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Iron Man Movie Review

Iron Man HelmetWell, I was lucky enough to score an invite to the Premiere of Iron Man in Sydney (thank you, Sydney Film Festival!!) and rubbed shoulders with Robert Downey Jr, John Favreau, and Naomi Watts…OK, so by rubbing shoulders I mean that I saw them from the other side of the room and saw the backs of their heads during the screening. What was the movie like? Read on, true believers!

First off, the actors, and Robert Downey Jr in particular. RDJ was born to play Tony Stark. He’s got that dangerous quality as an actor, in that you’re never quite sure what he’s going to do next, and all of his visual tics make for a perfect portrayal of the billionaire industrialist and weapons manufacturer. Stark is a perfect mix of both 616 and Ultimate characterisations, complete with trademark scotch glass in hand. RDJ injects the role with charm and cheekiness, and there’s a whole lot of humour packed in to how the character operates.
Gwyneth Paltrow does a serviceable job as Pepper Potts, in what is arguably an underwritten part. Her timing in scenes with Stark is impeccable, and there’s a twinkle in her eyes that’s been missing for a while. Terence Howard is good as Rhodey, in a relationship that’s sure to develop more strongly when (note the “when”, not “if”) the franchise continues. But the star of the undercard has to be Jeff Bridges. His Obadiah Stane is both charming and menacing and as far divorced from “The Dude” as you could hope for. He certainly cuts an imposing figure throughout the whole film and the screen just eats him up. A great performance there.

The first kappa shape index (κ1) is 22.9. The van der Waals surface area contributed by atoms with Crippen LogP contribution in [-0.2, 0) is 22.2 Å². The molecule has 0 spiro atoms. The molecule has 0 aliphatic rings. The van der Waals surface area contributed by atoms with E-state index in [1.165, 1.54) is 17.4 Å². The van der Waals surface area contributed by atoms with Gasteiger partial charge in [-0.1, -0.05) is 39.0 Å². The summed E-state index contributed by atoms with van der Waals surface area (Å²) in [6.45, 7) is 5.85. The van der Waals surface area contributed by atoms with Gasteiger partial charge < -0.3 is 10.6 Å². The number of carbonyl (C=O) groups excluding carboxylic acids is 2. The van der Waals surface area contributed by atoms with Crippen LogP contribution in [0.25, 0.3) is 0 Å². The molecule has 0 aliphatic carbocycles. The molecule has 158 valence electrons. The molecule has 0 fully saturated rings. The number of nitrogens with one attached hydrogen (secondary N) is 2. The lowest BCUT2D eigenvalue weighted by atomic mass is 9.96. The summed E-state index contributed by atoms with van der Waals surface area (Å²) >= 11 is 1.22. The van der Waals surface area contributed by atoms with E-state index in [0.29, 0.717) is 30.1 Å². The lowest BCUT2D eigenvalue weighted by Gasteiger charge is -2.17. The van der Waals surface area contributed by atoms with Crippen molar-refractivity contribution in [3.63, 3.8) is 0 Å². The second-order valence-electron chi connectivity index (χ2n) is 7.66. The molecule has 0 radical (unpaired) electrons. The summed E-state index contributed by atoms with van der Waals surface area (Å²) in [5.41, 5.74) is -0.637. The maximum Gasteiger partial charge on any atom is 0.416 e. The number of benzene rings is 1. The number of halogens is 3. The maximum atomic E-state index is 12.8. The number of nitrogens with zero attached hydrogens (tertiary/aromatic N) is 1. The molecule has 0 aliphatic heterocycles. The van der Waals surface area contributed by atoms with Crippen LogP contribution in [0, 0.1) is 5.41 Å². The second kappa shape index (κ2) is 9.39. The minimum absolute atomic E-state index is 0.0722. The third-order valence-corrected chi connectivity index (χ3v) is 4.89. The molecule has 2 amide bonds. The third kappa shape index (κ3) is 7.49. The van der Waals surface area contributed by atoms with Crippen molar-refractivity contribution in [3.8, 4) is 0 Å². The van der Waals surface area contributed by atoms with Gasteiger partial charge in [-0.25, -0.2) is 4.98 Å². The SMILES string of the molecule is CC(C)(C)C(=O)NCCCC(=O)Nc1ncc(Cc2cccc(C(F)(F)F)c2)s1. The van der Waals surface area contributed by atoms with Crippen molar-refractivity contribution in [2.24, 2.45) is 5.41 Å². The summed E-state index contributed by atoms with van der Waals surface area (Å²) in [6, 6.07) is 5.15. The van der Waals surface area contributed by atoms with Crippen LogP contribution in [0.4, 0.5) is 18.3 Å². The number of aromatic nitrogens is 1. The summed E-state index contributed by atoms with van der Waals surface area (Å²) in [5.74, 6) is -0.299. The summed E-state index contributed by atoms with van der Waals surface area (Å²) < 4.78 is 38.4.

And finally, on actors, I will say right now that Nick Fury does not appear. Which is a good thing, I think, as a very short appearance would have really taken you out of the world of the film. Oh, and Stan Lee’s cameo is pure hilarity.
The CGI is absolutely top notch. When Stark first appears in the MK1 armour, the whole audience let out a roar of delight. It’s a tremendously powerful moment, and really sets the adrenalin pumping. As the armours develop, everything gets sleeker and sleeker, and looks very seamless as Stark tries out different elements of the armour, like the repulsor gloves or boot jets. The CGI and live action meshes together very well. There is one point where the CGI gets a little sloppy, but to look at that we have to enter:

If you don’t want to be spoiled about the plot, read no further. The first portion of the next paragraph won’t spoil too much, but after that, it’s anything goes.


Iron Man has one of the best plots of any of Marvel’s movies, particularly for the first instalment of the character’s story. Previous Marvel films featuring character’s origins have felt a little clunky to me, as if there are actually two stories going on in the film. Not with Iron Man however, as his origin is an integral part of the organic whole (did I say “organic” in a review of Iron Man? Yes, yes I did).